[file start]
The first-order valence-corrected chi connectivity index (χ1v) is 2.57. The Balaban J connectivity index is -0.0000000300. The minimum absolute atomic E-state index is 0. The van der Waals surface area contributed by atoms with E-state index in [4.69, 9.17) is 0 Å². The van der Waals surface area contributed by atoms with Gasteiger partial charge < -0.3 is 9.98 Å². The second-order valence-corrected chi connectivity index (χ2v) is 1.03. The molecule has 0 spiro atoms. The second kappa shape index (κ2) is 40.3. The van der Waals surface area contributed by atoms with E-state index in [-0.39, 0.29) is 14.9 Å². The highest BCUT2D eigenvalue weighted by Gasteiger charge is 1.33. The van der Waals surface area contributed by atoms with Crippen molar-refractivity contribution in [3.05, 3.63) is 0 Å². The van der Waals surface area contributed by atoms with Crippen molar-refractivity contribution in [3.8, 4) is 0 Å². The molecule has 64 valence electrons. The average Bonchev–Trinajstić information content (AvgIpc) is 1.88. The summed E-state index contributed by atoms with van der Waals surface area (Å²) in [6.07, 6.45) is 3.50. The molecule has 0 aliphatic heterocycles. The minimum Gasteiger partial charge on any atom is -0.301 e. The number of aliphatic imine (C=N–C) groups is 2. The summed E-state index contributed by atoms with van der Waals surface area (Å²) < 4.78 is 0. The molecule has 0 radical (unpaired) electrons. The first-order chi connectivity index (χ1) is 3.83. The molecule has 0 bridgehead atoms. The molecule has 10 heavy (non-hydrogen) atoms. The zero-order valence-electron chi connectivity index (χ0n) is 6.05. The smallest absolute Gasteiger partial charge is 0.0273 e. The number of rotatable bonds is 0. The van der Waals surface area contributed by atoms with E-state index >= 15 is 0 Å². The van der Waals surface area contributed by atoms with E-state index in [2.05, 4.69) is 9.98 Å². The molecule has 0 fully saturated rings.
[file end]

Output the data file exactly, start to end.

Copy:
The first-order valence-corrected chi connectivity index (χ1v) is 2.57. The Balaban J connectivity index is -0.0000000300. The minimum absolute atomic E-state index is 0. The van der Waals surface area contributed by atoms with E-state index in [4.69, 9.17) is 0 Å². The van der Waals surface area contributed by atoms with Gasteiger partial charge < -0.3 is 9.98 Å². The second-order valence-corrected chi connectivity index (χ2v) is 1.03. The molecule has 0 spiro atoms. The second kappa shape index (κ2) is 40.3. The van der Waals surface area contributed by atoms with E-state index in [-0.39, 0.29) is 14.9 Å². The highest BCUT2D eigenvalue weighted by Gasteiger charge is 1.33. The van der Waals surface area contributed by atoms with Crippen molar-refractivity contribution in [3.05, 3.63) is 0 Å². The van der Waals surface area contributed by atoms with Crippen molar-refractivity contribution in [3.8, 4) is 0 Å². The molecule has 64 valence electrons. The average Bonchev–Trinajstić information content (AvgIpc) is 1.88. The summed E-state index contributed by atoms with van der Waals surface area (Å²) in [6.07, 6.45) is 3.50. The molecule has 0 aliphatic heterocycles. The minimum Gasteiger partial charge on any atom is -0.301 e. The number of aliphatic imine (C=N–C) groups is 2. The summed E-state index contributed by atoms with van der Waals surface area (Å²) < 4.78 is 0. The molecule has 0 radical (unpaired) electrons. The first-order chi connectivity index (χ1) is 3.83. The molecule has 0 bridgehead atoms. The molecule has 10 heavy (non-hydrogen) atoms. The zero-order valence-electron chi connectivity index (χ0n) is 6.05. The smallest absolute Gasteiger partial charge is 0.0273 e. The number of rotatable bonds is 0. The van der Waals surface area contributed by atoms with E-state index >= 15 is 0 Å². The van der Waals surface area contributed by atoms with E-state index in [2.05, 4.69) is 9.98 Å². The molecule has 0 fully saturated rings.